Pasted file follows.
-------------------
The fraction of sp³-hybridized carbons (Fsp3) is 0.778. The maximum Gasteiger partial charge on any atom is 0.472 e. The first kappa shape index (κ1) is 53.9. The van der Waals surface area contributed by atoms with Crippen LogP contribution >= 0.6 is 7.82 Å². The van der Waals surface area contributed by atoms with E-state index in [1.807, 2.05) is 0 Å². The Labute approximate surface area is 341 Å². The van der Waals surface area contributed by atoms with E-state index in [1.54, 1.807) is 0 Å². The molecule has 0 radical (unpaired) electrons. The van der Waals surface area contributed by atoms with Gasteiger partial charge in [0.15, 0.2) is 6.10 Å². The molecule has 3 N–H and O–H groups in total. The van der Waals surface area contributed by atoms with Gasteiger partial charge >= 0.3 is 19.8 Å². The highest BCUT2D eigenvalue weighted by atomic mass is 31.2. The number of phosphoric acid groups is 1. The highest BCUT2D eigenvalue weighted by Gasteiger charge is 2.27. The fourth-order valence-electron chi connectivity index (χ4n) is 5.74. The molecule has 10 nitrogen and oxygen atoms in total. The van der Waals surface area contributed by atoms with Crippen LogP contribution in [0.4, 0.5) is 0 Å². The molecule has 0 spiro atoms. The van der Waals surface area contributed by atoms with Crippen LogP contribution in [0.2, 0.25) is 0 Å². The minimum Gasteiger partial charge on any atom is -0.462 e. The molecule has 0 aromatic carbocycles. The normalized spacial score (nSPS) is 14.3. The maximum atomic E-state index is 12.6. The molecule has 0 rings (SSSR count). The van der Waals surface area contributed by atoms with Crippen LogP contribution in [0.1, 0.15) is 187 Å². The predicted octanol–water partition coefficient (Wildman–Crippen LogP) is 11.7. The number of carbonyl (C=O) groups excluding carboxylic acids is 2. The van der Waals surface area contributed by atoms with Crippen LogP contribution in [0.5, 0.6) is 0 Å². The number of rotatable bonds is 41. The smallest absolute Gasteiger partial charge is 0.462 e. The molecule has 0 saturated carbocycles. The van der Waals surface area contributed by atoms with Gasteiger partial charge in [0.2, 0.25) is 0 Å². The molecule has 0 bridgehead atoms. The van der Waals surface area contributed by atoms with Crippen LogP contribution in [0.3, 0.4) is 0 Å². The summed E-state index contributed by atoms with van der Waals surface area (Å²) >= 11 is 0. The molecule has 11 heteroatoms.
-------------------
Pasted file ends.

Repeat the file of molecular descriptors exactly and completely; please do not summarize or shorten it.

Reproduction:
The fraction of sp³-hybridized carbons (Fsp3) is 0.778. The maximum Gasteiger partial charge on any atom is 0.472 e. The first kappa shape index (κ1) is 53.9. The van der Waals surface area contributed by atoms with Crippen LogP contribution >= 0.6 is 7.82 Å². The van der Waals surface area contributed by atoms with E-state index in [1.807, 2.05) is 0 Å². The Labute approximate surface area is 341 Å². The van der Waals surface area contributed by atoms with E-state index in [1.54, 1.807) is 0 Å². The molecule has 0 radical (unpaired) electrons. The van der Waals surface area contributed by atoms with Gasteiger partial charge in [0.15, 0.2) is 6.10 Å². The molecule has 3 N–H and O–H groups in total. The van der Waals surface area contributed by atoms with Gasteiger partial charge >= 0.3 is 19.8 Å². The highest BCUT2D eigenvalue weighted by atomic mass is 31.2. The number of phosphoric acid groups is 1. The highest BCUT2D eigenvalue weighted by Gasteiger charge is 2.27. The fourth-order valence-electron chi connectivity index (χ4n) is 5.74. The molecule has 10 nitrogen and oxygen atoms in total. The van der Waals surface area contributed by atoms with Crippen LogP contribution in [0.4, 0.5) is 0 Å². The molecule has 0 spiro atoms. The van der Waals surface area contributed by atoms with Crippen LogP contribution in [0.2, 0.25) is 0 Å². The minimum Gasteiger partial charge on any atom is -0.462 e. The molecule has 0 aromatic carbocycles. The normalized spacial score (nSPS) is 14.3. The maximum atomic E-state index is 12.6. The molecule has 0 rings (SSSR count). The van der Waals surface area contributed by atoms with Crippen LogP contribution in [0.1, 0.15) is 187 Å². The predicted octanol–water partition coefficient (Wildman–Crippen LogP) is 11.7. The number of carbonyl (C=O) groups excluding carboxylic acids is 2. The van der Waals surface area contributed by atoms with Crippen LogP contribution in [0.5, 0.6) is 0 Å². The number of rotatable bonds is 41. The smallest absolute Gasteiger partial charge is 0.462 e. The molecule has 0 saturated carbocycles. The van der Waals surface area contributed by atoms with Gasteiger partial charge in [0.2, 0.25) is 0 Å². The molecule has 0 bridgehead atoms. The van der Waals surface area contributed by atoms with Crippen LogP contribution in [0.3, 0.4) is 0 Å². The summed E-state index contributed by atoms with van der Waals surface area (Å²) >= 11 is 0. The molecule has 11 heteroatoms.